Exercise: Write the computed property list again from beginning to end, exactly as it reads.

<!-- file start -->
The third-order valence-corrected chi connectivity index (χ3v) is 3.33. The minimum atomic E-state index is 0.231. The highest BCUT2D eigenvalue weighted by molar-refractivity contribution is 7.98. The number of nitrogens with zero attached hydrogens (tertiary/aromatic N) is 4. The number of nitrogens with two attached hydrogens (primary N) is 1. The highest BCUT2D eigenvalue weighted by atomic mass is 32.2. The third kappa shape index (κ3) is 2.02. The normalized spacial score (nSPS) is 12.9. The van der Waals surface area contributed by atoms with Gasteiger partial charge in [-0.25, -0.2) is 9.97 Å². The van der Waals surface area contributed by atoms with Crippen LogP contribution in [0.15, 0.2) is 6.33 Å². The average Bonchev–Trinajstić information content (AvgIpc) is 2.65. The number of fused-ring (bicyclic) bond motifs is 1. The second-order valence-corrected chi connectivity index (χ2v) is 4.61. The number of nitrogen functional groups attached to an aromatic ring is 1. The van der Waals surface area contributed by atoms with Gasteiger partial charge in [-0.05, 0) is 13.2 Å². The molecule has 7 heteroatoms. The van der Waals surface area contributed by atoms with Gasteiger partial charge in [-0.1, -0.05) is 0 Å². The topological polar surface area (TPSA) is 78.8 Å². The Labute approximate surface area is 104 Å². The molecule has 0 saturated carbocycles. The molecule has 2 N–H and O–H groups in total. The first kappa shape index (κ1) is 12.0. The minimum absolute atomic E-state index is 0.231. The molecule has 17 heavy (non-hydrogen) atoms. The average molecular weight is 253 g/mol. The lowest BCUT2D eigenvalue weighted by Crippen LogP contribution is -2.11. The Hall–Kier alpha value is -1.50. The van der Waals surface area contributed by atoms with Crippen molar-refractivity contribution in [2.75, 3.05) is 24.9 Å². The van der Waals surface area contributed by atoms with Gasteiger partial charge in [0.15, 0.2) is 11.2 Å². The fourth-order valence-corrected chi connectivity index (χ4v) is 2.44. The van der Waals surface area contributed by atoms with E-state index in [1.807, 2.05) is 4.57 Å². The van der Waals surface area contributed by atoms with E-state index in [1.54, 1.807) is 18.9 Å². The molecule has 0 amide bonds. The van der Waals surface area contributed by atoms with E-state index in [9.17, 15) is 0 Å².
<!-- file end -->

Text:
The third-order valence-corrected chi connectivity index (χ3v) is 3.33. The minimum atomic E-state index is 0.231. The highest BCUT2D eigenvalue weighted by molar-refractivity contribution is 7.98. The number of nitrogens with zero attached hydrogens (tertiary/aromatic N) is 4. The number of nitrogens with two attached hydrogens (primary N) is 1. The highest BCUT2D eigenvalue weighted by atomic mass is 32.2. The third kappa shape index (κ3) is 2.02. The normalized spacial score (nSPS) is 12.9. The van der Waals surface area contributed by atoms with Gasteiger partial charge in [-0.25, -0.2) is 9.97 Å². The van der Waals surface area contributed by atoms with Crippen LogP contribution in [0.15, 0.2) is 6.33 Å². The average Bonchev–Trinajstić information content (AvgIpc) is 2.65. The number of fused-ring (bicyclic) bond motifs is 1. The second-order valence-corrected chi connectivity index (χ2v) is 4.61. The number of nitrogen functional groups attached to an aromatic ring is 1. The van der Waals surface area contributed by atoms with Gasteiger partial charge in [-0.05, 0) is 13.2 Å². The molecule has 7 heteroatoms. The van der Waals surface area contributed by atoms with Gasteiger partial charge in [-0.1, -0.05) is 0 Å². The topological polar surface area (TPSA) is 78.8 Å². The Labute approximate surface area is 104 Å². The molecule has 0 saturated carbocycles. The molecule has 2 N–H and O–H groups in total. The first kappa shape index (κ1) is 12.0. The minimum absolute atomic E-state index is 0.231. The molecule has 17 heavy (non-hydrogen) atoms. The average molecular weight is 253 g/mol. The lowest BCUT2D eigenvalue weighted by Crippen LogP contribution is -2.11. The Hall–Kier alpha value is -1.50. The van der Waals surface area contributed by atoms with Crippen molar-refractivity contribution in [2.75, 3.05) is 24.9 Å². The van der Waals surface area contributed by atoms with Gasteiger partial charge in [0.15, 0.2) is 11.2 Å². The fourth-order valence-corrected chi connectivity index (χ4v) is 2.44. The van der Waals surface area contributed by atoms with E-state index in [1.807, 2.05) is 4.57 Å². The van der Waals surface area contributed by atoms with E-state index in [1.54, 1.807) is 18.9 Å². The molecule has 0 amide bonds. The van der Waals surface area contributed by atoms with E-state index in [9.17, 15) is 0 Å².